His debut season in Ligue 1 should be interesting to watch as he seeks to further improve his prior relationships with Joao Moutinho and Radamel Falcao, the latter of which Pekerman will be keeping a particularly close eye on ahead of next year's World Cup.
Whether Claudio Ranieri's plans involve continuing to harness the player's ability on the wing (as he did at Leicester in their recent friendly when Rodriguez arrived as a second-half substitute) or seeks to utilise him in a more central area as a more traditional No. 10 it's too soon to tell. If it's the latter, then Rodriguez will be made redundant from such lists in 12 months' time. But until then, he's No. 12 here.
The new Manchester City signing is something of a throwback to wingers of eras past, a speedster who prioritises hitting the byline and clipping over crosses for his strikers over anything else.
Having overcome chronic homesickness to become a World Cup winner in 2010, Navas must now do it again on a grander scale, having swapped the Ramon Sanchez Pizjuan for the Etihad Stadium after 10 years as part of the Sevilla first team.
Quick, direct, and someone who likes to stretch opposing defences both from a horizontal and a vertical perspective, Navas will look to bring greater width and verticality to City's attack in 2013-14. Tricky and composed in possession, Navas will have Premier League left-back's aplenty backpedaling next season.
While he is very much an orthodox right-winger, Navas has added different layers to his game in recent years, showing a greater willingness to offer an option tucking in off the flank, as well as occasionally looking to break closer to his strikers.
With regular exposure in the Champions League next season and a chance to fight for club titles for the first time since Sevilla claimed the Copa del Rey in 2010, Navas must now show greater predatory instincts, if he is to make the jump to the next level: He failed to score a single league goal last season, something that he must rectify at his new club or see it used as the proverbial stick with which to beat him.
Now 27, these are Navas' peak years, and it's the perfect time for him to make a greater impact at ever higher club levels.
The 20-year-old Paris Saint-Germain winger is seen as something of a prodigious talent, having already picked up 27 caps for the Selecao, his style harking back to greats of yesteryear, namely World Cup winning legends Garrincha and Jairzinho.
Technically, Lucas is very gifted, a player who is wonderfully fleet of foot. But at present it is his physical gifts which make him such a fearsome opponents, his mixture of searing pace and vast running power marking him as a player who can define matches. Certainly, his performances for PSG in their Champions League quarter-final tie with Barcelona hinted at the potential greatness that may lie in store, time and again his capacity to carry the ball considerable distances a great help to his side, regardless of the end result.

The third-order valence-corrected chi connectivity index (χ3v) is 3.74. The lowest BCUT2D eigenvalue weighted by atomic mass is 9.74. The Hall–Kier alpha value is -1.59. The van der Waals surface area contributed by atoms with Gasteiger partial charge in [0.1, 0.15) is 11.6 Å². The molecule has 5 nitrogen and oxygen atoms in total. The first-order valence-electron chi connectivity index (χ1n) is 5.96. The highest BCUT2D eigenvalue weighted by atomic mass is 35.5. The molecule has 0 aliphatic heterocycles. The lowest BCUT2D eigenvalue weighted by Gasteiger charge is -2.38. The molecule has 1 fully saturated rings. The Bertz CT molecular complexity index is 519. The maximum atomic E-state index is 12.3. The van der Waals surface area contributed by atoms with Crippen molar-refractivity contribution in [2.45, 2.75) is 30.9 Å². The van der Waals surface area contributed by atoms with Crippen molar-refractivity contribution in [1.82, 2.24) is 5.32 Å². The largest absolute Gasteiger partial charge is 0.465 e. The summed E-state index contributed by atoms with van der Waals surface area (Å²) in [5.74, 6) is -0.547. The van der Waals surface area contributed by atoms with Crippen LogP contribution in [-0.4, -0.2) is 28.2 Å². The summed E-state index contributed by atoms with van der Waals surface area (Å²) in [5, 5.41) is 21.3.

In 10 Ligue 1 matches last season, Lucas picked up five assists, which shows his ability to play that final killer pass, which may still be somewhat erratic but is liable to only improve as he gathers more experience. A capable, vicious crosser, he should thrive with Zlatan Ibrahimovic and Edinson Cavani to aim for in Paris next season. Thirty-three goals in 128 appearances for Sao Paulo (all competitions) in his three years with the Brazilian club also points to his goalscoring ability, something which has yet to be seen in France.
His verticality and directness mark him out as a star in the making, but Lucas' lateral movement is something which he'll need to work on in the coming months, picking the right moments when to come off the touchline and get involved between the lines. Adding further strings to his bow will only enhance his threat and will afford him greater options with the ball at his feet.
With Hulk's disappointing Confederations Cup still fresh in the mind, the next 10 months are huge for Lucas Moura: At the age of 21, he could find himself a starter for the five-time world champions as they head into their home World Cup.
Since moving to the Santiago Bernabeu and Real Madrid back in 2010 from Portuguese giants Benfica, the 25-year-old has developed into one of the most devilish wingers on the planet.
Blessed with outstanding pace and the ability to transition from his defensive third into the attacking third within seconds, he has been an important player both for club and (increasingly) country, playing nominally from the right flank despite being staunchly left-footed.
In 90 La Liga matches Di Maria has picked up 38 assists, a number which pays homage, not only to his ability to pick out a defence-splitting pass or a dangerous cross when in the final third, but also his intelligence when met with a packed defence. An astute mover, Di Maria's variety of movement— tucking in narrow, sticking to the touchline, moving towards the ball or spinning in behind the full-back—is extremely nuanced and makes him an eternal nightmare for defenders while always offering his side a creative outlet.